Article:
I received an email yesterday from a disillusioned mom, who wanted to share what she has learned after receiving her oldest daughter’s financial aid packages. I can totally sympathize with this mother and I want to pass on Lisa’s observations before I comment on them.
After receiving Lisa’s email, I sent her a message asking what kind of merit aid her child received. Her daughter got the following:
Butler University: $0.
Southern Methodist University: $7,000 a year.
Baylor University: She only said that the award was somewhat better than SMU.
The daughter got into University of Texas, Austin, which is affordable for the family, and she is still waiting from Rice. Washington University in St. Louis waitlisted her.
Where’s the Merit Money?
Here is what Lisa wrote:
1. If you are in the upper middle class economically be prepared to pay almost full price tuition at all schools applied. It does not matter if your daughter takes 5 AP classes, have straight A’s for four years at a competitive HS, 32 on your ACT, on a swim team, plays in the top school concert band, and is involved in the token clubs.
2. The middle class is stuck with a few options: state schools, junior colleges, and lots of debt.
3. Your child IS penalized if his/her parents make a decent salary AND save like they were supposed to for 18 years for college.
4. Your college investments DO NOT keep up with the rising cost of college.
5. Heaven help anyone who has two kids in college at the same time who makes a decent salary because aide will NOT come your way, regardless how smart your child is.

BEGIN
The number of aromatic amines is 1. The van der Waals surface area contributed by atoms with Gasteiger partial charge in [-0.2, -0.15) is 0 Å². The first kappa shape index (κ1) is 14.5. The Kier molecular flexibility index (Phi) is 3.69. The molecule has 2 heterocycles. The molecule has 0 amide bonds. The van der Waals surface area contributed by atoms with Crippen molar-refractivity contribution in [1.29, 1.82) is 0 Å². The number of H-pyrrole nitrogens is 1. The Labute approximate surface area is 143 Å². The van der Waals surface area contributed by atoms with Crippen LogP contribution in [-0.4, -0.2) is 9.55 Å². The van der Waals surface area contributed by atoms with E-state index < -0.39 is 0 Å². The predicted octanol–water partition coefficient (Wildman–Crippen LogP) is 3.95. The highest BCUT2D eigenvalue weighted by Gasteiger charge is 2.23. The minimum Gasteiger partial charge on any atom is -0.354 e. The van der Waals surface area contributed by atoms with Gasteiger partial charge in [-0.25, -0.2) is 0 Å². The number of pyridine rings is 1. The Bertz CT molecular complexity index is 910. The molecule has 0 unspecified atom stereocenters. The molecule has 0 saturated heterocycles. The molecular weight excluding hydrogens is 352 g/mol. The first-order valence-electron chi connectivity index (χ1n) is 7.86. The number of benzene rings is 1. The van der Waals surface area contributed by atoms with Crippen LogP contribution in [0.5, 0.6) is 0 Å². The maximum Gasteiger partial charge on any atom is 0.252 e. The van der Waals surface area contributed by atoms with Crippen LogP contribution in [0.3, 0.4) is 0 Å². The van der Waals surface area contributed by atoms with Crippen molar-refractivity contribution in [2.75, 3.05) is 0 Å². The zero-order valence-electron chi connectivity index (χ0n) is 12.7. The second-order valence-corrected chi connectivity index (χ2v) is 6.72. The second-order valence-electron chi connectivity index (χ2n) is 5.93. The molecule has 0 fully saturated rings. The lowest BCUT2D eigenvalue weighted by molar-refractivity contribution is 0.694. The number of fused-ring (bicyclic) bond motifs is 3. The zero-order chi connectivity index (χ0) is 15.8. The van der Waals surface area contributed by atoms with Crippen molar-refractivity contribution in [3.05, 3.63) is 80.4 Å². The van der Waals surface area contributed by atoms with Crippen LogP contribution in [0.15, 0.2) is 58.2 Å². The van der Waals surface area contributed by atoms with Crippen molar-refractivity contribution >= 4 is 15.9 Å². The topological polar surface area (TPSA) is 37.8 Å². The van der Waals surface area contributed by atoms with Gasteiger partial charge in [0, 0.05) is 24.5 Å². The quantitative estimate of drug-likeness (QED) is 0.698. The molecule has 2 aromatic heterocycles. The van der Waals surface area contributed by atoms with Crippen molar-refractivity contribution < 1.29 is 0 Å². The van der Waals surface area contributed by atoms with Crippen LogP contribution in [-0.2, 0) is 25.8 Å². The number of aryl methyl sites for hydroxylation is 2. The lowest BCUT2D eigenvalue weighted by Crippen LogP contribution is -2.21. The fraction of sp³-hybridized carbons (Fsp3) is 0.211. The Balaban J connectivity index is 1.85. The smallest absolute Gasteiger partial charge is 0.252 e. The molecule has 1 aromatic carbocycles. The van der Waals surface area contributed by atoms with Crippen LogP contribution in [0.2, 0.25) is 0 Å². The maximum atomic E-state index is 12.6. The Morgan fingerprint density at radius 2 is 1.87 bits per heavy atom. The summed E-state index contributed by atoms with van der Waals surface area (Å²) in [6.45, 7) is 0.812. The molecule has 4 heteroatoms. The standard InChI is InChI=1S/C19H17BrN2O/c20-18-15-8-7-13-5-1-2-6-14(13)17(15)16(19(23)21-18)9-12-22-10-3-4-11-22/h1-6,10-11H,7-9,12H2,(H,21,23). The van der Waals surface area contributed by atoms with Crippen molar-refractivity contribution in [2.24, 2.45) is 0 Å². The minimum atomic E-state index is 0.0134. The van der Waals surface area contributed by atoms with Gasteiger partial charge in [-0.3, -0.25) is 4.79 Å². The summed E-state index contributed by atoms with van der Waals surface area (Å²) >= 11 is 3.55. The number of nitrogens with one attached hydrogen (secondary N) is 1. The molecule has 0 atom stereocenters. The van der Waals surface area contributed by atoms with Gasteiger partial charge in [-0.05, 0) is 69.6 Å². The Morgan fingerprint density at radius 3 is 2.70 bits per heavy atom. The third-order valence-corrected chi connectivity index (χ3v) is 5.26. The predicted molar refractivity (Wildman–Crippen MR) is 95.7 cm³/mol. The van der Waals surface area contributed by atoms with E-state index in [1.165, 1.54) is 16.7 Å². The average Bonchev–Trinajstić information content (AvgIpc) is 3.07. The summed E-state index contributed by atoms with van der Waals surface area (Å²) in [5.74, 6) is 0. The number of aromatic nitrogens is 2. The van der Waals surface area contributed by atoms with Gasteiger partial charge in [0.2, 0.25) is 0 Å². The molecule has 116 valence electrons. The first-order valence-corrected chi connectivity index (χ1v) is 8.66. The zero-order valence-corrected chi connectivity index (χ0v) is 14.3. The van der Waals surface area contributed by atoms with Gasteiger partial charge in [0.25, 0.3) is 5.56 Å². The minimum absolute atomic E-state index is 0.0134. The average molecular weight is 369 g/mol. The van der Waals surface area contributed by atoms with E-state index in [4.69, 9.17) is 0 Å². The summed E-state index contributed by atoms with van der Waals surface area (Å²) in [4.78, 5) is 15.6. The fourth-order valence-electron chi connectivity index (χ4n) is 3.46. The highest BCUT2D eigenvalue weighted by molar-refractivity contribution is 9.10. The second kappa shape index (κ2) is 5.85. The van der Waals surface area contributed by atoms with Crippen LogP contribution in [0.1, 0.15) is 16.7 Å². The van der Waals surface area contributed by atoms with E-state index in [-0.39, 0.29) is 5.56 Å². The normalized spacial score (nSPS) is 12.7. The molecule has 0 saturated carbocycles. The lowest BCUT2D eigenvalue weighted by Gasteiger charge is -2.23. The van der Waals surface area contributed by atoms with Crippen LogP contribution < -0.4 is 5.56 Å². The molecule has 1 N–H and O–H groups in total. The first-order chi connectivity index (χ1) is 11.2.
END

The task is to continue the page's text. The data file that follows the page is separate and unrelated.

6. Don’t read all those college books telling you have a shot at merit aid. It’s too low or does not exist.
7. Have your child become a super star athlete. That is your only chance!
I do feel for this mom. Her daughter is bright and it’s understandable that the family would assume she would earn a fistful of merit scholarships. That’s what I would have assumed!
I am floored that Butler didn’t award this smart child a merit scholarship. When I looked at the university’s stats, the vast majority of freshman receive some kind of award. My only thought is that Butler thought that this Texan wasn’t serious about attending because she was applying to schools that have a far higher academic standing – Wash U in St. Louis, UT in Austin and Rice. Schools do look at where an applicant is also applying.
I am also surprised that SMU didn’t give the girl more money. When I looked at the school’s most recent Common Data Set, it clearly showed that many affluent students, who wouldn’t qualify for financial aid, got merit awards, which the Common Data set refers to as non-need-based aid. The average award was a healthy one – $17,268. I’m sharing the relevant box from the school’s Common Data Set:
Lisa’s daughter might have been penalized because she is from Texas, as is SMU. I don’t know if this is the case, but some schools really crave geographic diversity and are willing to offer greater rewards to students from distant states. (Of course, that didn’t work with Butler!)
College Admission Realities
I wrote the rest of this post before I learned where Lisa’s daughter was attending. Only some of it will be relevant to the Texas family.